Trisomy is a condition in which an extra copy of a chromosome is present in the cell that may result in severe mental / physical retardation.
Down syndrome, also known as Trisomy 21, is a genetic disorder that occurs in approximately 1 of 800 live births. Down syndrome is associated with mild to moderate learning disabilities, developmental delays, characteristic facial features, and low muscle tone in early infancy. Individuals with Down syndrome also have heart defects, leukemia, early onset of Alzheimer’s disease, gastro-intestinal problems and other health issues.
Edward’s Syndrome, also known as Trisomy 18, is a genetic disorder caused by the presence of all or part of an extra 18th chromosome. It is the second most common autosomal trisomy, after Down syndrome that carries to term. Edward Syndrome occurs in 1 of 6000 live births and around 80% of those affected are female. The majority of fetuses with the syndrome die before birth. The syndrome has a very low survival rate, resulting from heart abnormalities, kidney malfunctions, and other internal organ disorders.
Patau Syndrome, also known as Trisomy 13 or Trisomy D, is a chromosomal abnormality in which a patient has an additional chromosome due to a non-disjunction of chromosome during meiosis. The extra chromosome 13 disrupts the normal course of development, causing heart and kidney defects. Patau syndrome affects somewhere between 1 in 10,000 and 1 in 21,700 live births.
All couples have approximately 2% risk of having a child with a birth defect.
Over 70% of Down syndrome infants are born to women under 35 years of age
|Mother’s Age||Changes of Down Syndrome|
|25||1 in 1250 mothers|
|30||1 in 840 mothers|
|35||1 in 356 mothers|
|40||1 in 94 mothers|
|45||1 in 24 mothers|
Advantages of first trimester combined screening over Triple Test
Screening Model offered by Suburban Diagnostics
Both First Trimester and Second Trimester Screening Tests are performed on FMF (Fetal Medicine Foundation) accredited instruments and reagents. The system has been fully validated and all the calculation methods, algorithms and values are supported by current published literature.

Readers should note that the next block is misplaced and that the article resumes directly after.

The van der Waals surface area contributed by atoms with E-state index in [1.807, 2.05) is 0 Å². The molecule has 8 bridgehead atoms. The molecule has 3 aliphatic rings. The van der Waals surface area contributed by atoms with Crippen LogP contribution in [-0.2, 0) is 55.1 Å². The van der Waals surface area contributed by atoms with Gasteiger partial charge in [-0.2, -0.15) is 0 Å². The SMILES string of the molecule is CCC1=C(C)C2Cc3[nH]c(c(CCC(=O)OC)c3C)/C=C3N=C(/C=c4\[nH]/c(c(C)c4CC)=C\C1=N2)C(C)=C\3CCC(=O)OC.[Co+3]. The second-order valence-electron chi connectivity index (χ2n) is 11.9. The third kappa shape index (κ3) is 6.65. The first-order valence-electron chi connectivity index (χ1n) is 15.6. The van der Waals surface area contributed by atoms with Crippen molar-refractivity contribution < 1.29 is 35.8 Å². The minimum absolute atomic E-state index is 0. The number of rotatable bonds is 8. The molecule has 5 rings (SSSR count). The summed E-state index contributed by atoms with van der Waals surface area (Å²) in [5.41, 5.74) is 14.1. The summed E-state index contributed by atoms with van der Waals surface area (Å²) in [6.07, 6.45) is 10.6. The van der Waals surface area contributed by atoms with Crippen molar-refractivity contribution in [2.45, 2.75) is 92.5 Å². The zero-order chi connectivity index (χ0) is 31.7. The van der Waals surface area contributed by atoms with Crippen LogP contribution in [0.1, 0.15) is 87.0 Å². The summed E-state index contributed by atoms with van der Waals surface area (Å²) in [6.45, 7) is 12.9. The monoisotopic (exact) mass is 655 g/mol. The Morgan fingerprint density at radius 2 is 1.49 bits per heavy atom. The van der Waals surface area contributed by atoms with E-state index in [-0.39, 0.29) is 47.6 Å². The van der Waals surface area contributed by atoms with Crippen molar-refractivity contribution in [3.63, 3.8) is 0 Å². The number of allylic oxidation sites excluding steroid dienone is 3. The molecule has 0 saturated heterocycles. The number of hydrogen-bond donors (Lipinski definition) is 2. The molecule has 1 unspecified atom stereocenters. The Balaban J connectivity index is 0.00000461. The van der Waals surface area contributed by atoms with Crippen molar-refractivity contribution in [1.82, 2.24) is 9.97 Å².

Interpretation of Prenatal Screening
Low Risk: If the risk of identified chromosomal abnormalities like Down syndrome, based on the patients age, biochemical levels & ultrasound measurements are lower than a specified limit (1:250 for Down syndrome), the patient is considered to be at a low risk of having a Down syndrome baby. However, a low risk does not necessarily rule out the possibility of a pregnancy with chromosomal abnormalities. With a low risk report the doctor may not advice further testing.
High Risk: If risk as per the screening test result is more than the specified limit (1:250), the patient is considered to be at a relatively high risk of having a Down syndrome baby. However, a high risk result from a prenatal screening test does not confirm trisomy hence it should be followed by a confirmatory test.
If a screening test report indicates a high risk of having a Down syndrome baby, one of the following optional tests may be advised:
Chorion Villus Sampling
Confirmatory tests are invasive and they carry a slight risk of miscarriage. Screening therefore helps ensure that invasive tests are done only for high risk patients.